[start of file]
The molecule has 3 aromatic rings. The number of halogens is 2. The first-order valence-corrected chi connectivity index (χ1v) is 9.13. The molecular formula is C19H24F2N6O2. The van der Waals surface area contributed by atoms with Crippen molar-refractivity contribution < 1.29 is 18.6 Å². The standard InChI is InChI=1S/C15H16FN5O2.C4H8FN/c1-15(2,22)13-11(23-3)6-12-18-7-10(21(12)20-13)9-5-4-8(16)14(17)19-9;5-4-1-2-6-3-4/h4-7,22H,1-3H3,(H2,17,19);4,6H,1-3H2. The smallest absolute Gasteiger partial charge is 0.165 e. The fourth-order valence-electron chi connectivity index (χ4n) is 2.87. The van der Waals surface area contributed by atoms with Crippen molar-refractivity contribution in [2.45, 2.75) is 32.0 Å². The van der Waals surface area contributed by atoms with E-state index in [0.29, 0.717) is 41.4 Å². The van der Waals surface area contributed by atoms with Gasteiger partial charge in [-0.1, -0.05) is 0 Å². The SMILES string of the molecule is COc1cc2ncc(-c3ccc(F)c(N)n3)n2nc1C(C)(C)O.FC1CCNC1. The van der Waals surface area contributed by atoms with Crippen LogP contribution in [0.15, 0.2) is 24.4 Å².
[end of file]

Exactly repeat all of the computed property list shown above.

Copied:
The molecule has 3 aromatic rings. The number of halogens is 2. The first-order valence-corrected chi connectivity index (χ1v) is 9.13. The molecular formula is C19H24F2N6O2. The van der Waals surface area contributed by atoms with Crippen molar-refractivity contribution < 1.29 is 18.6 Å². The standard InChI is InChI=1S/C15H16FN5O2.C4H8FN/c1-15(2,22)13-11(23-3)6-12-18-7-10(21(12)20-13)9-5-4-8(16)14(17)19-9;5-4-1-2-6-3-4/h4-7,22H,1-3H3,(H2,17,19);4,6H,1-3H2. The smallest absolute Gasteiger partial charge is 0.165 e. The fourth-order valence-electron chi connectivity index (χ4n) is 2.87. The van der Waals surface area contributed by atoms with Crippen molar-refractivity contribution in [2.45, 2.75) is 32.0 Å². The van der Waals surface area contributed by atoms with E-state index in [0.29, 0.717) is 41.4 Å². The van der Waals surface area contributed by atoms with Gasteiger partial charge in [-0.1, -0.05) is 0 Å². The SMILES string of the molecule is COc1cc2ncc(-c3ccc(F)c(N)n3)n2nc1C(C)(C)O.FC1CCNC1. The van der Waals surface area contributed by atoms with Crippen LogP contribution in [0.15, 0.2) is 24.4 Å².